If you want Exhibit A in “bike setup makes a huge difference” just look at Ken Roczen this year. In 2015, he struggled with his Soaring Eagle/Jimmy John’s/RCH Suzuki and had to hand his Lucas Oil Pro Motocross Championship over to Ryan Dungey. This year the same team/bike/rider combo, through parts, setup and equipment changes, has become a dominant force. Ken finally lost a race straight-up over the weekend at The Wick 338, but he still holds a 47-point lead with five races to go. Can RCH become the first privately funded team to win the 450 National Motocross Championship? And how did the squad rebuild after last year? We talked to team manager Kyle Bentley to find out.
Racer X: Last year, not so good. This year, really good. Same riders. How do you not just put your head in the sand and say, “this isn’t working?” You must have had to keep your chins up to improve to this level.
Kyle Bentley: There’s always adversity to overcome in anything in life and if you give into it you quit. I’ve never been a quitter. I don’t think any of the guys on the team have ever been a quitter. So we ride the storm, we put our heads down and we do what we have to do. If it’s for the good, that’s good too, but if it’s for the bad, it’s for the bad. We’ll take on anything and try to overcome and move forward.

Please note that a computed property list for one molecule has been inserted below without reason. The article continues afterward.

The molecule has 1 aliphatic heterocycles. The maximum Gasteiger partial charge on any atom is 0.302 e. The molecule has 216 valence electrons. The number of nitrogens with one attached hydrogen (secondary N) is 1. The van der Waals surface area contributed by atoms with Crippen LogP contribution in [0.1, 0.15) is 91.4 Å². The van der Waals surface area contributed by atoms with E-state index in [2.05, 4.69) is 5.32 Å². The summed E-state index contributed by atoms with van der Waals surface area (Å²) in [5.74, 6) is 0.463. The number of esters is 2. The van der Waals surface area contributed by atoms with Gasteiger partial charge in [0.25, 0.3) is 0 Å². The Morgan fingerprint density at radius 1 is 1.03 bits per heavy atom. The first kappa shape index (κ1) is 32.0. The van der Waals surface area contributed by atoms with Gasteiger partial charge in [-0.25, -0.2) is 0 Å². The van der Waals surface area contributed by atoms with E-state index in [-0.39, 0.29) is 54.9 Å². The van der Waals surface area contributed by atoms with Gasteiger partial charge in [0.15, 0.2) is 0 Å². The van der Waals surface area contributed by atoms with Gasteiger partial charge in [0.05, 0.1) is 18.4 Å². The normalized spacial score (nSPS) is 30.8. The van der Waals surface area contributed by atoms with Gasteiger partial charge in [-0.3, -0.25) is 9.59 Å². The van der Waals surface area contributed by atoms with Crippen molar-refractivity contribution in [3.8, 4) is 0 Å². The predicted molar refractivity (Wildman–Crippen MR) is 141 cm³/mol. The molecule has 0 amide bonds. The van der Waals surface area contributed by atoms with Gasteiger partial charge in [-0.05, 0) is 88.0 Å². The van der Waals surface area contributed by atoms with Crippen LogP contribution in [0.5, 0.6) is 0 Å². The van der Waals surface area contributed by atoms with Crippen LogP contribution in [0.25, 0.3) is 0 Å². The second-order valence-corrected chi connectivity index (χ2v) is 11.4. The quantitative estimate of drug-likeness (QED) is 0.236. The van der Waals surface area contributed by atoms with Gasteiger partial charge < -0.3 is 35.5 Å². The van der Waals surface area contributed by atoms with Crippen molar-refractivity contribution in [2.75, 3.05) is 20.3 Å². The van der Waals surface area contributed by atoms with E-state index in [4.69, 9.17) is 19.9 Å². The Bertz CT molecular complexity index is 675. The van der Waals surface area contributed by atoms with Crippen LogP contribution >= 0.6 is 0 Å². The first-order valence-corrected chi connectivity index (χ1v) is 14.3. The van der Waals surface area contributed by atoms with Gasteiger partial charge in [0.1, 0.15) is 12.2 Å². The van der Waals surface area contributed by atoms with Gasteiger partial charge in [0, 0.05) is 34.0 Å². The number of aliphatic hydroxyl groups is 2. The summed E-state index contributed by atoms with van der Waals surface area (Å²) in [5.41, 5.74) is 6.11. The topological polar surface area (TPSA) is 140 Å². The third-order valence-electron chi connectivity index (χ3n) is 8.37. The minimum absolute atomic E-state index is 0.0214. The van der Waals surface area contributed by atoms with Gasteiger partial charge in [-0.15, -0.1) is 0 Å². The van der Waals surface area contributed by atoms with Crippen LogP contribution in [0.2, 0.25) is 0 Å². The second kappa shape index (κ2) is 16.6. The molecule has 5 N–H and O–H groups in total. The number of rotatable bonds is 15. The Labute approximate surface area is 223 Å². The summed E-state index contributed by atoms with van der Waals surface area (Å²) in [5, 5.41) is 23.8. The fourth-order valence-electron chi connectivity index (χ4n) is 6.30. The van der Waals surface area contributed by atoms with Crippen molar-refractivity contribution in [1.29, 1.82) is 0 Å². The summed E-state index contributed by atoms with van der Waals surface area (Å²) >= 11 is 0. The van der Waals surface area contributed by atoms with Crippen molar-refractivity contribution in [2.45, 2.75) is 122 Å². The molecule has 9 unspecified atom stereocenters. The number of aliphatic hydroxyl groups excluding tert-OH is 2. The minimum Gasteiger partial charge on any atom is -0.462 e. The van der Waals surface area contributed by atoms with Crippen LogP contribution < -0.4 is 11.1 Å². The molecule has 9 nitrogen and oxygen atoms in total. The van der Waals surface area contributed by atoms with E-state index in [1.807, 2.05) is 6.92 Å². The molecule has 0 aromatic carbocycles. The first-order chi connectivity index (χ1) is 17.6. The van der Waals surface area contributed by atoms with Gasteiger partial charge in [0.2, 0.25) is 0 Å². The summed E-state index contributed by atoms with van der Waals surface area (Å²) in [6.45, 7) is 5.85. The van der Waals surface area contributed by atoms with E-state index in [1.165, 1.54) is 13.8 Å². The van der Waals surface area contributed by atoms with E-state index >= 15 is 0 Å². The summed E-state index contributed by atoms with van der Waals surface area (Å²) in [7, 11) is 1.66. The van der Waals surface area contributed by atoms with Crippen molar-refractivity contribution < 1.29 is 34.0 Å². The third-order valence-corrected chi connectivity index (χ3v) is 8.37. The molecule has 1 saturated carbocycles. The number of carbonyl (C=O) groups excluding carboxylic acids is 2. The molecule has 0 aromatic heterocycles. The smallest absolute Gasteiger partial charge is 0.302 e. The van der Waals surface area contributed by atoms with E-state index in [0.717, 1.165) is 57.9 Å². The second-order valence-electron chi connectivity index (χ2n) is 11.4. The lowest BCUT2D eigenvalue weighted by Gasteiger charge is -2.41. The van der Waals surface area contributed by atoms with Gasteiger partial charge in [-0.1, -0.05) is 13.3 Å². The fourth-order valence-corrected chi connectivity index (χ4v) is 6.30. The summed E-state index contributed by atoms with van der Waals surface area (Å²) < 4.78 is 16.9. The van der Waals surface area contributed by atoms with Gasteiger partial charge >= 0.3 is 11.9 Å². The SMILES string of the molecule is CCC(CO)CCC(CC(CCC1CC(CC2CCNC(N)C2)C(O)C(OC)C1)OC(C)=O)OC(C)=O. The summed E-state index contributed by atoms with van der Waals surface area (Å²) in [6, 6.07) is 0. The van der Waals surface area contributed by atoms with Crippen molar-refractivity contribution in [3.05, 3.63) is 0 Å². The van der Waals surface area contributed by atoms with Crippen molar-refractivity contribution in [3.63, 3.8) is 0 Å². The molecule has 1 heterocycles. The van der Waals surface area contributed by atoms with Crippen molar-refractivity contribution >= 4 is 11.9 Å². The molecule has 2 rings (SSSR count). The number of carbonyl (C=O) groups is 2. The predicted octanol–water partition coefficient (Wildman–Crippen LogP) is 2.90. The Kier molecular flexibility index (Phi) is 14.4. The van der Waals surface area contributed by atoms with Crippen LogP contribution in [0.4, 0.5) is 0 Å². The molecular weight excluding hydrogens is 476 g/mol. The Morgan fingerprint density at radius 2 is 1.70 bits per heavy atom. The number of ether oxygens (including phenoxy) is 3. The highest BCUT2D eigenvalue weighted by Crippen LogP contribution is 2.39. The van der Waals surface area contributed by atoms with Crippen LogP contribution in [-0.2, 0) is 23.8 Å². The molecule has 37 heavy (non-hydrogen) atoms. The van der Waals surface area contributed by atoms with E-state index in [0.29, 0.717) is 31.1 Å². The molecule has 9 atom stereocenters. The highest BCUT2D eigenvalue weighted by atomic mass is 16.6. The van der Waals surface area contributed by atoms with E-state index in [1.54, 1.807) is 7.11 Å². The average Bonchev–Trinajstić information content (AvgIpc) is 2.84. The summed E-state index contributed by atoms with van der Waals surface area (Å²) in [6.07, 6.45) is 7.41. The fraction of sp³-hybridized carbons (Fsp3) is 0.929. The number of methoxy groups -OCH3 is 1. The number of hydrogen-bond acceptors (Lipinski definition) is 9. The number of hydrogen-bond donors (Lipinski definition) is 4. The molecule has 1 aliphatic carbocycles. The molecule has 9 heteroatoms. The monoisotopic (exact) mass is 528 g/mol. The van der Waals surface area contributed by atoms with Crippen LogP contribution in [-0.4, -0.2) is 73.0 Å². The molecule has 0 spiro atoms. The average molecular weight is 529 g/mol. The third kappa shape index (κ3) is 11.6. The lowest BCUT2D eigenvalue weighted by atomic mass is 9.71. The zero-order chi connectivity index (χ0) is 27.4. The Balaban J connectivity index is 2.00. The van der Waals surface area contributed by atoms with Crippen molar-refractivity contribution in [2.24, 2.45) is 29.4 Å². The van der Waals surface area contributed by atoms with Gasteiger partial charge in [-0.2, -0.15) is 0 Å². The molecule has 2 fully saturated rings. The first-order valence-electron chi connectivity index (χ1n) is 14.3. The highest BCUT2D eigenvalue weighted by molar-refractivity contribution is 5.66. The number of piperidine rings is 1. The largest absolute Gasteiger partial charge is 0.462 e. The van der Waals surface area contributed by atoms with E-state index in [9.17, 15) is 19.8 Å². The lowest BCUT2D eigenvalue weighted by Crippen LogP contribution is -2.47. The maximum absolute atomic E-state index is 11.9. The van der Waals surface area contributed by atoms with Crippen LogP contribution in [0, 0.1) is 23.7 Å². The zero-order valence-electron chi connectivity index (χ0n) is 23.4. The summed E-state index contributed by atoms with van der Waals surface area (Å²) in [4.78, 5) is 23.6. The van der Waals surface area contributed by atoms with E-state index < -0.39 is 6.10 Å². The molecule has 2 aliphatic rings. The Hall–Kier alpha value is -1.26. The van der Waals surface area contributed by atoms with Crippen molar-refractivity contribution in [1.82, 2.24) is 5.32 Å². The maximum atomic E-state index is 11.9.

Were there ever moments where people were getting mad at each other or pointing fingers?
I’m sure there were some long nights and sleepless nights. Not going to lie, it was rough but we stayed in it. Everybody stayed true and we rode it out. I think everybody got to know each other a little bit better too, and that comes with anything. You see that now this year with other people moving to other teams. You’ve got to learn all new personnel and the way people do things. We have to learn the riders and their quirkiness and they tweaks that they like. So everything’s coming together and we’re killing it right now.
What’s interesting is the team itself is still relatively knew to racing at this level, but if you just look at the individual people, you all have experience at top level teams. Everybody has experience over here. But it’s not the same if you haven’t worked together I guess.
There’s a saying that we kind of live by over here: Every single one of these people on this team has won championships, we just haven’t won together. That was a quote from Mark Johnson and we kind of just stuck to it. We just needed to learn how to win together, and everything’s going well right now. So we’re still going to live by that.
How big a change was it going from when you had solid riders and then all of a sudden you were like, now we have the 450 National Motocross Champion riding for us? How big a transition is that? Does that change the program a lot? I would think it puts some pressure on. Does it change anything really?